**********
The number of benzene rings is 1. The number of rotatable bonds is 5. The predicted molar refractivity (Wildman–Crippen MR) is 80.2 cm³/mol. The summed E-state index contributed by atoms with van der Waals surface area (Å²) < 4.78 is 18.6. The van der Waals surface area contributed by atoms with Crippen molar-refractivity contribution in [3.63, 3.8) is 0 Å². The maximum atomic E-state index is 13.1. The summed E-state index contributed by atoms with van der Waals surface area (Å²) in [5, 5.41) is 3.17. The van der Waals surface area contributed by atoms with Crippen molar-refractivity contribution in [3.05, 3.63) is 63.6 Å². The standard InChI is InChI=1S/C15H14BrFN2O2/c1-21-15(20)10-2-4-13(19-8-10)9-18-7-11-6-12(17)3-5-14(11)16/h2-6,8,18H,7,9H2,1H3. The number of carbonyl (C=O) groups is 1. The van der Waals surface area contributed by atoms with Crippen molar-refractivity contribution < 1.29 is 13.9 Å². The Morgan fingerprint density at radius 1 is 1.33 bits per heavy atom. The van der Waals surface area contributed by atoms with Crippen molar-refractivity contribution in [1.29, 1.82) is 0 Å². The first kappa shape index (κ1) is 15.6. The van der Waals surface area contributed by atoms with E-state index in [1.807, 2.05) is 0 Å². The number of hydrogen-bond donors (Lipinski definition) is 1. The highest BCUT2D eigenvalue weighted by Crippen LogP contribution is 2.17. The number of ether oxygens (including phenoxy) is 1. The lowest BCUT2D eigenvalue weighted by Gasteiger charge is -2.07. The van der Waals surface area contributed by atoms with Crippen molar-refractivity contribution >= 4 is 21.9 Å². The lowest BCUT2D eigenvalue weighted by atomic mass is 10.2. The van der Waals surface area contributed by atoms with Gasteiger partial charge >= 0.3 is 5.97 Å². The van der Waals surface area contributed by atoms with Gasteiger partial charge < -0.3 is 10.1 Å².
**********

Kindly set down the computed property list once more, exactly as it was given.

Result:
The number of benzene rings is 1. The number of rotatable bonds is 5. The predicted molar refractivity (Wildman–Crippen MR) is 80.2 cm³/mol. The summed E-state index contributed by atoms with van der Waals surface area (Å²) < 4.78 is 18.6. The van der Waals surface area contributed by atoms with Crippen molar-refractivity contribution in [3.63, 3.8) is 0 Å². The maximum atomic E-state index is 13.1. The summed E-state index contributed by atoms with van der Waals surface area (Å²) in [5, 5.41) is 3.17. The van der Waals surface area contributed by atoms with Crippen molar-refractivity contribution in [3.05, 3.63) is 63.6 Å². The standard InChI is InChI=1S/C15H14BrFN2O2/c1-21-15(20)10-2-4-13(19-8-10)9-18-7-11-6-12(17)3-5-14(11)16/h2-6,8,18H,7,9H2,1H3. The number of carbonyl (C=O) groups is 1. The van der Waals surface area contributed by atoms with Crippen molar-refractivity contribution < 1.29 is 13.9 Å². The Morgan fingerprint density at radius 1 is 1.33 bits per heavy atom. The van der Waals surface area contributed by atoms with Crippen molar-refractivity contribution in [1.29, 1.82) is 0 Å². The first kappa shape index (κ1) is 15.6. The van der Waals surface area contributed by atoms with E-state index in [1.807, 2.05) is 0 Å². The number of hydrogen-bond donors (Lipinski definition) is 1. The highest BCUT2D eigenvalue weighted by Crippen LogP contribution is 2.17. The number of ether oxygens (including phenoxy) is 1. The lowest BCUT2D eigenvalue weighted by Gasteiger charge is -2.07. The van der Waals surface area contributed by atoms with Crippen molar-refractivity contribution >= 4 is 21.9 Å². The lowest BCUT2D eigenvalue weighted by atomic mass is 10.2. The van der Waals surface area contributed by atoms with Gasteiger partial charge >= 0.3 is 5.97 Å². The van der Waals surface area contributed by atoms with Gasteiger partial charge < -0.3 is 10.1 Å².